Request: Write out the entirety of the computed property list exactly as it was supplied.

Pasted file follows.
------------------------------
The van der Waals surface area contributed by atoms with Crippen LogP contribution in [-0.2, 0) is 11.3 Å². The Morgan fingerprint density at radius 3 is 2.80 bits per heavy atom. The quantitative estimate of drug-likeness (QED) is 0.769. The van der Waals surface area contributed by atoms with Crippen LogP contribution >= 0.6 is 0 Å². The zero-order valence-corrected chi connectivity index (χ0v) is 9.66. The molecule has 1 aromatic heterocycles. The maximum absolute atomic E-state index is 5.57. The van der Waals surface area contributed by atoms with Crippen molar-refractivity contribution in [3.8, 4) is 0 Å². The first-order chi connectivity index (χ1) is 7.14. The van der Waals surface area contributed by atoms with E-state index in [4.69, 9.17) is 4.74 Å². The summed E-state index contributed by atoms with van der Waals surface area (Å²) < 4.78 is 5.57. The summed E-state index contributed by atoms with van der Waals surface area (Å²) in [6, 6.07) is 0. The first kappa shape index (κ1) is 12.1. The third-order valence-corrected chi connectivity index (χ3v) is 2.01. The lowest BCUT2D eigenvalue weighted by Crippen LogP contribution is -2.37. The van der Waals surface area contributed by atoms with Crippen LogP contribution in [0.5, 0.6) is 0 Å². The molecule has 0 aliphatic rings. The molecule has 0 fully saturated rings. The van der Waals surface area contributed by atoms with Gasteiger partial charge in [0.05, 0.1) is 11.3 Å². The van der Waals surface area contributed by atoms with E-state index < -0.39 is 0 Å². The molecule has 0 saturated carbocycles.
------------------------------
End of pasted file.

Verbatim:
The van der Waals surface area contributed by atoms with Crippen LogP contribution in [-0.2, 0) is 11.3 Å². The Morgan fingerprint density at radius 3 is 2.80 bits per heavy atom. The quantitative estimate of drug-likeness (QED) is 0.769. The van der Waals surface area contributed by atoms with Crippen LogP contribution >= 0.6 is 0 Å². The zero-order valence-corrected chi connectivity index (χ0v) is 9.66. The molecule has 1 aromatic heterocycles. The maximum absolute atomic E-state index is 5.57. The van der Waals surface area contributed by atoms with Crippen molar-refractivity contribution in [3.8, 4) is 0 Å². The first-order chi connectivity index (χ1) is 7.14. The van der Waals surface area contributed by atoms with E-state index in [4.69, 9.17) is 4.74 Å². The summed E-state index contributed by atoms with van der Waals surface area (Å²) < 4.78 is 5.57. The summed E-state index contributed by atoms with van der Waals surface area (Å²) in [6, 6.07) is 0. The first kappa shape index (κ1) is 12.1. The third-order valence-corrected chi connectivity index (χ3v) is 2.01. The lowest BCUT2D eigenvalue weighted by Crippen LogP contribution is -2.37. The van der Waals surface area contributed by atoms with Crippen LogP contribution in [0.5, 0.6) is 0 Å². The molecule has 0 aliphatic rings. The molecule has 0 fully saturated rings. The van der Waals surface area contributed by atoms with Gasteiger partial charge in [0.05, 0.1) is 11.3 Å². The van der Waals surface area contributed by atoms with E-state index < -0.39 is 0 Å². The molecule has 0 saturated carbocycles.